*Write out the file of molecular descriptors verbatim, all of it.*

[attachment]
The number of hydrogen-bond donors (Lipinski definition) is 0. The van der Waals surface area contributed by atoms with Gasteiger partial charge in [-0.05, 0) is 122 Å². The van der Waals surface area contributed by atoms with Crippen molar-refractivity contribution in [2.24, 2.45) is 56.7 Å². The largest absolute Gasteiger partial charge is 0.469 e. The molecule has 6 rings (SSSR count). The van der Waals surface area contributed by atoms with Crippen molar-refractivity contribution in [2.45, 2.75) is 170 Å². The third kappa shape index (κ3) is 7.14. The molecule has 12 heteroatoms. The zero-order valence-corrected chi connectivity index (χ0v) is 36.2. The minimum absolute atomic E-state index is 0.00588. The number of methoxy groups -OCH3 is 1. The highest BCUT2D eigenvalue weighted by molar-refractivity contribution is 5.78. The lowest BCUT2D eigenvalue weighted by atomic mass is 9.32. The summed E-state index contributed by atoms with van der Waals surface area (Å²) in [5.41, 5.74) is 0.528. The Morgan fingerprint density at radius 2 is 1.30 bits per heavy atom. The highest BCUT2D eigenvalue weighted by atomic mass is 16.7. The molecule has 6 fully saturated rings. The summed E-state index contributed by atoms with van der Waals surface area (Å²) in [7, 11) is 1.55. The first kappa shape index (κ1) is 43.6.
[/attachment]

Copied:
The number of hydrogen-bond donors (Lipinski definition) is 0. The van der Waals surface area contributed by atoms with Gasteiger partial charge in [-0.05, 0) is 122 Å². The van der Waals surface area contributed by atoms with Crippen molar-refractivity contribution in [2.24, 2.45) is 56.7 Å². The largest absolute Gasteiger partial charge is 0.469 e. The molecule has 6 rings (SSSR count). The van der Waals surface area contributed by atoms with Crippen molar-refractivity contribution in [2.45, 2.75) is 170 Å². The third kappa shape index (κ3) is 7.14. The molecule has 12 heteroatoms. The zero-order valence-corrected chi connectivity index (χ0v) is 36.2. The minimum absolute atomic E-state index is 0.00588. The number of methoxy groups -OCH3 is 1. The highest BCUT2D eigenvalue weighted by molar-refractivity contribution is 5.78. The lowest BCUT2D eigenvalue weighted by atomic mass is 9.32. The summed E-state index contributed by atoms with van der Waals surface area (Å²) in [5.41, 5.74) is 0.528. The Morgan fingerprint density at radius 2 is 1.30 bits per heavy atom. The highest BCUT2D eigenvalue weighted by atomic mass is 16.7. The molecule has 6 fully saturated rings. The summed E-state index contributed by atoms with van der Waals surface area (Å²) in [7, 11) is 1.55. The first kappa shape index (κ1) is 43.6.